BOSTON — The first round of grants to food producing and distribution organizations that will help ensure that families struggling during the coronavirus pandemic have access to nutritious, locally grown food were announced Wednesday by Gov. Charlie Baker.
The nearly $3 million in initial grants are going to 26 organizations, inlcuding the Springfield public schools, the Salem Food Pantry and the North of Boston Farm in Boxford.
The $485,000 grant to the Springfield schools will help the system provide meals to 25,000 students this fall. The Salem Food Pantry will use part of its $128,000 grant to buy a new van to bring food to people who cannot leave their homes, state Energy and Environmental Affairs Secretary Kathleen Theoharides said.
The grants are part of the state’s $36 million Food Security Infrastructure Grant Program.
“During this pandemic, Massachusetts’ food supply chain has faced significant challenges and there is an urgent need for food security to support our most vulnerable residents,” the Republican governor said at a news conference at a Salvation Army facility in Lynn that has distributed 1.8 million meals during the pandemic.
“This new funding is a $3 million investment in the infrastructure we need to continue to respond to the impacts of the pandemic, while creating a system that provides more equitable access to nutritious, local food in the Commonwealth,” he said.
The Lynn facility was serving 70 families per day before the pandemic, but Bakjer said it is now helping 500 families per day.
Baker also addressed concerns about slow turnaround times for COVID-19 tests.
“We’ve been in many conversations with some of the larger national platforms about this turnaround time and I do believe that within the next several weeks we should see some improvements with respect to turnaround times,” Baker said.
While Massachusetts has a low statewide positive test rate, the issue would be more urgent if the state's rate was higher, he said.
Boston's mayor is defending his administration's decision to award a $1 million, no-bid contract to retired Army Gen. Stanley McChrystal's consulting firm to help with the city's coronavirus response.
Democratic Mayor Marty Walsh tells WGBH News that the McChrystal Group was retained to bring a military-style approach to coordinating and communicating among city agencies during the pandemic.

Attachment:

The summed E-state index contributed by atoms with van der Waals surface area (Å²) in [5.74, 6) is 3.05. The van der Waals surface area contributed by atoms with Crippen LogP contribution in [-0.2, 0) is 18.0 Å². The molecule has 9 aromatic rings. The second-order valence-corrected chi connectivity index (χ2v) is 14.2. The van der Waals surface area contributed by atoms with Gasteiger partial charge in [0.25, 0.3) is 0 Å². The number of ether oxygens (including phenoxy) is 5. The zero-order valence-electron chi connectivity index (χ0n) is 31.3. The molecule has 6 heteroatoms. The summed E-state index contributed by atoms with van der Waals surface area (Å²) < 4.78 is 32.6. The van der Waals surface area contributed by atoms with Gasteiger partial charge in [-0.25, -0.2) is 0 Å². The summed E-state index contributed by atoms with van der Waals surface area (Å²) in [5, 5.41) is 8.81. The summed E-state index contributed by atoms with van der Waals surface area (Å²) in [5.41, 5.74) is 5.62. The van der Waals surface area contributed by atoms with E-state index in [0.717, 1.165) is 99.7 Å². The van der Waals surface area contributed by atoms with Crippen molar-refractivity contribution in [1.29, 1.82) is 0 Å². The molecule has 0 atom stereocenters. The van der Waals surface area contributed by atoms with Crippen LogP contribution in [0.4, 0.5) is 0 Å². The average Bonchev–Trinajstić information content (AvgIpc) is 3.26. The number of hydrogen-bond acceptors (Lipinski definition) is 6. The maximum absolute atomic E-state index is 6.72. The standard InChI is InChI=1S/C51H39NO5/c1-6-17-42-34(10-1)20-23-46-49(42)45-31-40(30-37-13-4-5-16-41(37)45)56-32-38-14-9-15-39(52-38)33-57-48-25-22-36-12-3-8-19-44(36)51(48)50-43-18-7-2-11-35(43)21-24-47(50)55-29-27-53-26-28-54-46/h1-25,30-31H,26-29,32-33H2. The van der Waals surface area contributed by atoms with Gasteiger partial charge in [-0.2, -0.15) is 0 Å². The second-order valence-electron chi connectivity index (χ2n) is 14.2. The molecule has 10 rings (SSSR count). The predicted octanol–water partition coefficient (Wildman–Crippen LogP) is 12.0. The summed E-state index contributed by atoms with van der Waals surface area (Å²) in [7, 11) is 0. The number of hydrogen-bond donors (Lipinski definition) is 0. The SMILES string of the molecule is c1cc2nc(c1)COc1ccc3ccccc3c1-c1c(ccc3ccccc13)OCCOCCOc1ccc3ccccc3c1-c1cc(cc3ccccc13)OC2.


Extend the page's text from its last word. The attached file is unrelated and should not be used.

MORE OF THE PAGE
Documents obtained by the radio station show eight people from the Alexandria, Virginia-based firm worked with Boston, none with public health expertise.
Walsh maintained the administration couldn't follow the traditional public bidding process because of the urgency.
“This isn’t the typical no-bid contract,” he told the station. “This is where we had literally ten days before coronavirus just exploded all over.”
Walsh's office announced the McChrystal contract in late March, but the city has offered few details about the firm's work.
The administration said the work will likely be reimbursed by the Federal Emergency Management Agency, along with other virus-related expenses.
McChrystal commanded U.S. forces in Afghanistan during President Barack Obama’s administration.
Boston had awarded about $12 million in emergency contracts for its coronavirus response as of mid-June, the station reported.
HIGH SCHOOL SPORTS
The governing body of high school sports in Massachusetts has pushed back the start of the fall sports season until mid-September, but said the decision on whether to hold the fall season will depend on state government and health officials.
The Massachusetts Interscholastic Athletic Association Board of Directors, based on the recommendation of its COVID-19 task force, voted Tuesday to push back the start of fall sports until at least Sept. 14.
Practices originally were scheduled to begin Aug. 21 for football, and Aug. 24 for all other sports.
One reason the start date was pushed back was to allow administrators to get schools up and running again before worrying about sports.
The board also approved a recommendation to suspend its postgame handshake protocol.